Reflections On Prayer

In a world that appears to consider action as far more important than contemplation, the value of prayer may seem questionable.   Would it not be a better world if we got up off our knees and took concrete action to alleviate the countless ills and injustices that surround us?   Such an attitude suggests that contemplation and action oppose each other.   In truth, one without the other can leave us going off in all directions running on empty or simply living in our own spiritual cocoon.   We all know the phrase describing the person who is "so heavenly minded that they are no earthly good."   We also know countless examples of burnout from good works done without the foundation of a deep life of prayer.

Prayer is not an escape from the world.   Rather, it is allowing our heart and mind to be shaped by the presence of Christ so that we are able to cooperate with his ongoing redemptive work in the world.

True prayer is always about God's activity in us and through us.   The more attentive we are to God through Christ, the more conscious we become of the pain and suffering of the world. Rather than being overwhelmed by the needs around us, or becoming cynical about our ability to do anything, we pray to learn how to respond.   We pray to be given the courage and will to respond in love and faith.

Prayer thus directs, nourishes, and sustains our activity in the world.   It keeps us in humble awareness that we are called to be channels of God's grace and compassion.

A few years ago, a friend of mine was a member of a church which received a large bequest of money.   The list of uses for the money was long - both for maintenance and outreach.   The faith community decided to seek God's direction through prayer, on how best to disperse the bequest.   For a year, people gathered once a week to discuss possible uses and pray for direction.   It was a year of profound transformation for the church as members came to a deeper understanding of stewardship and their part in manifesting the love and compassion of God in concrete action.

The Virgin in Prayer by Sassoferrato

The Virgin in Prayer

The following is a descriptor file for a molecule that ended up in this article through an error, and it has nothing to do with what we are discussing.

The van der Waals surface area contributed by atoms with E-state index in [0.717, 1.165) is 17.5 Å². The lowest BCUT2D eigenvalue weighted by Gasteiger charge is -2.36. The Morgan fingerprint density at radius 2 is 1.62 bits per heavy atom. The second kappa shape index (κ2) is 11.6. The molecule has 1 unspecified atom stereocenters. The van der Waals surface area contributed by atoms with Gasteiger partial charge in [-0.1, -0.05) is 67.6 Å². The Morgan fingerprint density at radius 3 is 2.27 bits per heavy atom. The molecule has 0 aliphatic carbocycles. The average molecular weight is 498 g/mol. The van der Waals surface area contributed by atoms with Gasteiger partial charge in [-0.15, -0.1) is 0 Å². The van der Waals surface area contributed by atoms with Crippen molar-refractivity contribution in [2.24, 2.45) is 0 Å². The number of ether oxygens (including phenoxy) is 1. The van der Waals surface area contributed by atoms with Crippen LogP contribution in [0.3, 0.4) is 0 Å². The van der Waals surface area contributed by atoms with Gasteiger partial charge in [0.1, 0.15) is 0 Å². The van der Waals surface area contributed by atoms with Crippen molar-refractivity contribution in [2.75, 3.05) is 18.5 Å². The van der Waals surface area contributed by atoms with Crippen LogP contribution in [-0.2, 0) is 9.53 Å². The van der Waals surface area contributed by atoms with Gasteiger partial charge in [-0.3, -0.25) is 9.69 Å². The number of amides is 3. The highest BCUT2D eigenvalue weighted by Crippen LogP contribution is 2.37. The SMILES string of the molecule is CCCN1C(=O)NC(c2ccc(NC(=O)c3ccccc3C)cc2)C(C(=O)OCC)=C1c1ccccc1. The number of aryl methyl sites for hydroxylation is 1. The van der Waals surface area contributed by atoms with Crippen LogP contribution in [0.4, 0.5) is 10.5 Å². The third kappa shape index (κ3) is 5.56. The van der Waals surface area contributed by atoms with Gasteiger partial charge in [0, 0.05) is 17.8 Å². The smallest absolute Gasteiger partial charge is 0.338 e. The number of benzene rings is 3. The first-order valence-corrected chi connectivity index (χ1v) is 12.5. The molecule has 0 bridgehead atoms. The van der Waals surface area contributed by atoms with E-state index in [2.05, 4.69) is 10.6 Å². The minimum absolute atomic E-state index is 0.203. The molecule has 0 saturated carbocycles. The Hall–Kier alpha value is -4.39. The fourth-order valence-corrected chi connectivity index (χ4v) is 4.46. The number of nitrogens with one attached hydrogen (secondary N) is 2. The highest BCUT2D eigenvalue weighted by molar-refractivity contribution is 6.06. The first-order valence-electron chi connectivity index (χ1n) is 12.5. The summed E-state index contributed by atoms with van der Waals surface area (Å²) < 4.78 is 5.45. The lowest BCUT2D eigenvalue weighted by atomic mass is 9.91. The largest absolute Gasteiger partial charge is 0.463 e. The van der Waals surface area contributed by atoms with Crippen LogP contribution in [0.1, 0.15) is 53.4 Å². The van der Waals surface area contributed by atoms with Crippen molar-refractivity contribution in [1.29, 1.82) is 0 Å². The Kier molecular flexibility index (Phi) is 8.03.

by Giovanni Battista Salvi da Sassoferrato
(1609 - 1685)

The National Gallery, London

What Is Prayer?

"The lifting of the heart to God" is a very simple definition of prayer. In a few words, it reminds us of several important truths about prayer.   Primarily, it reminds us that prayer has to do with the heart, the centre, the very core of our being.   Prayer arises out of our essential being.   It is a gift from God that enables a continuing relationship with our Maker. In this definition, prayer is not thinking about God or even talking to God, as much as it is turning our whole self to God, simply paying attention to God's abiding presence.

Secondly, lifting our heart to God suggests that you and I do not have to "get" God's attention, nor do we pray to "get God going" on our behalf.   When we turn our whole heart to God, the reality we discover is that God is already and always present to us.   Our relationship with God cannot be broken, says St. Paul "nothing can separate us from the Love of God in Christ Jesus" - but the relationship can be ignored, or forgotten, or doubted by us.

Prayer as attentiveness to the Divine Love places you and me in a conscious act of receptivity to the Love which created and sustains us.   We know the experience of being set free, healed, forgiven, and renewed.   Such words only become real when you and I lift our hearts to God in prayer.   Only then do we know what we are called to do for others.

Why Pray?

Talking or writing about prayer might be compared to talking or writing about brushing your teeth.   Every Christian does it so what is there to say?   But like so many aspects of our Christian journey, an exploration of prayer takes us deeper into God's love for us and widens our knowledge and love for God.   A deeper love for God naturally manifests itself in service to God's world.   And so prayer is one of the ways we as Christians participate in the healing, reconciling work of God.   It is also one of the ways we keep our eyes fixed on the alternative vision of human life that Jesus came to show us and into which his Spirit leads us.

Our motives in praying are as varied as our particular life situations: we pray when we are fearful, anxious, or grieving.   We pray when we are thankful, when we are repentant, and when we need courage.   We pray out of habit.   We pray when we "find the time".   When we cannot pray, we rely on our faith community to pray for us.   Essentially we pray out of a deep longing which resides in us.   Often we cannot even name thatlonging.   Whatever motives bring us to prayer, at some point we recognize that prayer is a natural response to God's initiative.   "Thou has made us for Thyself and our hearts are restless until they rest in Thee."   wrote St. Augustine.   Planted deep in the human heart is a longing, a restlessness that only God can satisfy.   God gave us that longing and God gives us the faith, the trust to follow that longing into an awareness of God's abiding presence.   It doesn't matter that we pray for a host of motives.   God meets us where we are and as we are and the encounter with Love which we call prayer gradually purifies our often mixed motives.

Why pray?   Because it is one more measure of God's grace inviting us into the fullness of human life, inviting us into the awareness that we and all creation are immersed in the love of God.

Glenda Meakin, rector of   St James Anglican Church, St Marys, Ontario 1996-2000

The Christian Ring Saint Francis
of Assisi
Arms Open Wide
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